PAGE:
Urgent or Emergency Care?
If you believe your child needs immediate attention and you have concerns for a life-threatening emergency, call 911. Not sure what counts as urgent and what's an emergency when your child is sick or injured? When it can't wait, know where to take your kids.
Help Me Decide
- Pain in the legs (hip to foot)
- Includes hip, knee, ankle and toe joints
- Includes minor muscle strain from overuse
- Muscle cramps are also covered
- The pain is not caused by an injury
- Main Causes. Muscle spasms (cramps) and strained muscles (overuse) account for most leg pain.
- Muscle Cramps. Brief pains (1 to 15 minutes) are often due to muscle spasms (cramps). Foot or calf muscles are especially prone to cramps that occur during sports. Foot or leg cramps may also awaken your child from sleep. Muscle cramps that occur during hard work or sports are called heat cramps. They often respond to extra fluids and salt.
- Muscle Overuse (Strained Muscles). Constant leg pains are often from hard work or sports. Examples are running or jumping too much. This type of pain can last several hours or up to 7 days. Muscle pain can also be from a forgotten injury that occurred the day before.
- Growing Pains. 10% of healthy children have harmless leg pains that come and go. These are often called growing pains (although they have nothing to do with growth). Growing pains usually occur in the calf or thigh muscles. They usually occur on both sides, not one side. They occur late in the day. Most likely, they are due to running or playing hard. They usually last 10 to 30 minutes.
- Osgood Schlatter Disease. Pain, swelling and tenderness of the bone (tibia) just below the kneecap. The patellar tendon attaches to this bone. Caused by excessive jumping or running. Peak age is young teens. Harmless and goes away in 1 - 2 years.
- Viral Infections. Muscle aches in both legs are common with viral illness, especially influenza.
- Serious Causes. Fractures, deep vein thrombosis (blood clot in leg). Also, neuritis (a nerve infection) and arthritis (a joint infection).
- Septic Arthritis (Serious). A bacterial infection of any joint space is a medical emergency. The symptoms are severe joint pain, joint stiffness and a high fever.
- Toxic Synovitis of the hip is a harmless condition. It can imitate a septic arthritis of the hip. The symptoms are a limp, moderate pain and usually no fever. Toxic synovitis tends to occur in toddlers after jumping too much.
- Mild: Your child feels pain and tells you about it. But, the pain does not keep your child from any normal activities. School, play and sleep are not changed.
- Moderate: The pain keeps your child from doing some normal activities. It may wake him or her up from sleep.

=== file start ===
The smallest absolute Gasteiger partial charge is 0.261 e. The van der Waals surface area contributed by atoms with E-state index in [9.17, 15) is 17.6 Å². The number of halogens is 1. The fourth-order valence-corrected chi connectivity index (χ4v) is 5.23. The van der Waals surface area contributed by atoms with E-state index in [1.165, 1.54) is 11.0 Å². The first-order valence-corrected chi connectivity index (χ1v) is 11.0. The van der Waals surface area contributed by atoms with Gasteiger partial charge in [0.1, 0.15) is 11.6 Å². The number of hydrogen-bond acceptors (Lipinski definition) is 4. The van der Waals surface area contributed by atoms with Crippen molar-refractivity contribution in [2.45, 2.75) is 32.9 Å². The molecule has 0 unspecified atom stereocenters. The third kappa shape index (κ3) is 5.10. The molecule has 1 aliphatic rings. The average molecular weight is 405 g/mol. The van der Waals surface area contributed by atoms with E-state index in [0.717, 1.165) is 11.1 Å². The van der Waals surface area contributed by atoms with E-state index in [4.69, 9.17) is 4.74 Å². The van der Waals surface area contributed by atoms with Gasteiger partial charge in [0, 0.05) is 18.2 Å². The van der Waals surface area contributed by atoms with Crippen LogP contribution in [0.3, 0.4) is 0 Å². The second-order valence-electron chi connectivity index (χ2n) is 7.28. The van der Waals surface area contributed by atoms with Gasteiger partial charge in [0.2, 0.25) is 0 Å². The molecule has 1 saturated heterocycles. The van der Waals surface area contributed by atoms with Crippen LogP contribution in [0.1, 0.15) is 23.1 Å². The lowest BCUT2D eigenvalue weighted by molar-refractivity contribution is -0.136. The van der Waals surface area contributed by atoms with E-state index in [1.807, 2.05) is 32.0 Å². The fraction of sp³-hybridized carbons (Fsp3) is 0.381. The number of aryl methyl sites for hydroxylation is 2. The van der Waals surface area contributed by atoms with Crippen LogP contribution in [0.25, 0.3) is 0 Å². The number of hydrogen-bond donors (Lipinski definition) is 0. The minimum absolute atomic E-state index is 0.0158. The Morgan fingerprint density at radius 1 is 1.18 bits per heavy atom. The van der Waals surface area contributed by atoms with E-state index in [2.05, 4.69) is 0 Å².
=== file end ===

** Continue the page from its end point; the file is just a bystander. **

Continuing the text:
- Severe: The pain is very bad. It keeps your child from doing all normal activities.
Call 911 Now
- Not moving or too weak to stand
- You think your child has a life-threatening emergency
Go to ER Now
Call Doctor or Seek Care Now
- Fever and pain in one leg only
- Can't move a hip, knee or ankle normally
- Swollen joint
- Calf pain on 1 side lasts more than 12 hours
- Numbness (loss of feeling) lasts more than 1 hour
- Severe pain or cries when leg is touched or moved
- Your child looks or acts very sick
- You think your child needs to be seen, and the problem is urgent
Call Doctor Within 24 Hours
- Walking is not normal (has a limp)
- Fever and pain in both legs
- Bright red area on skin
- You think your child needs to be seen, but the problem is not urgent
Call Doctor During Office Hours
- Cause of leg pain is not clear
- Leg pain lasts more than 7 days
- Leg pains or muscle cramps are a frequent problem
- You have other questions or concerns
Self Care at Home
- Muscle cramps in the calf or foot
- Strained muscles caused by overuse (exercise or work)
- Growing pains suspected
- Cause is clear and harmless. (Examples are tight new shoes or a recent shot)
Care Advice for Leg Muscle Cramps, Strains, Growing Pains
- What You Should Know About Leg Pain:
- Strained muscles are common after too much exercise or hard sports.
- Examples are hiking or running.
- Weekend warriors who are out of shape get the most muscle pains.
- Here is some care advice that should help.
- Muscle Cramps Treatment:
- Muscle cramps in the feet or calf muscles occur in a third of children.
- Stretching. During attacks, stretch the painful muscle by pulling the foot and toes upward. Stretch as far as they will go to break the spasm. Stretch in the opposite direction to how it is being pulled by the cramp.